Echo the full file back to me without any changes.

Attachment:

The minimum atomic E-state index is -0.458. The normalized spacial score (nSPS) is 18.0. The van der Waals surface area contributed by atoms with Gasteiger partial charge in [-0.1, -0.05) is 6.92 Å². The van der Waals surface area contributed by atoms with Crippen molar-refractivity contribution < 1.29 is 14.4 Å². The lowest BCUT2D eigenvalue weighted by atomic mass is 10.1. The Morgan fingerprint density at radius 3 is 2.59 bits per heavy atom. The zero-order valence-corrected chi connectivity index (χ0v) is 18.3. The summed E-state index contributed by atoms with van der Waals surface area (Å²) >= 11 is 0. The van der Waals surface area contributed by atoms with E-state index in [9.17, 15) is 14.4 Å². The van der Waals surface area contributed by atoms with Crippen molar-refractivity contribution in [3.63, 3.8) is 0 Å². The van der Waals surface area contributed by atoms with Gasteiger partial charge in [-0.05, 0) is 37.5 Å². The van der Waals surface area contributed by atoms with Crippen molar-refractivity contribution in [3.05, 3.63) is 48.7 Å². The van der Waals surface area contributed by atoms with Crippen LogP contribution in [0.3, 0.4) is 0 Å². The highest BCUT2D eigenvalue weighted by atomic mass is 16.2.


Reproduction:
The minimum atomic E-state index is -0.458. The normalized spacial score (nSPS) is 18.0. The van der Waals surface area contributed by atoms with Gasteiger partial charge in [-0.1, -0.05) is 6.92 Å². The van der Waals surface area contributed by atoms with Crippen molar-refractivity contribution < 1.29 is 14.4 Å². The lowest BCUT2D eigenvalue weighted by atomic mass is 10.1. The Morgan fingerprint density at radius 3 is 2.59 bits per heavy atom. The zero-order valence-corrected chi connectivity index (χ0v) is 18.3. The summed E-state index contributed by atoms with van der Waals surface area (Å²) >= 11 is 0. The van der Waals surface area contributed by atoms with E-state index in [9.17, 15) is 14.4 Å². The van der Waals surface area contributed by atoms with Crippen molar-refractivity contribution in [3.63, 3.8) is 0 Å². The van der Waals surface area contributed by atoms with Gasteiger partial charge in [-0.05, 0) is 37.5 Å². The van der Waals surface area contributed by atoms with Crippen molar-refractivity contribution in [3.05, 3.63) is 48.7 Å². The van der Waals surface area contributed by atoms with Crippen LogP contribution in [0.3, 0.4) is 0 Å². The highest BCUT2D eigenvalue weighted by atomic mass is 16.2.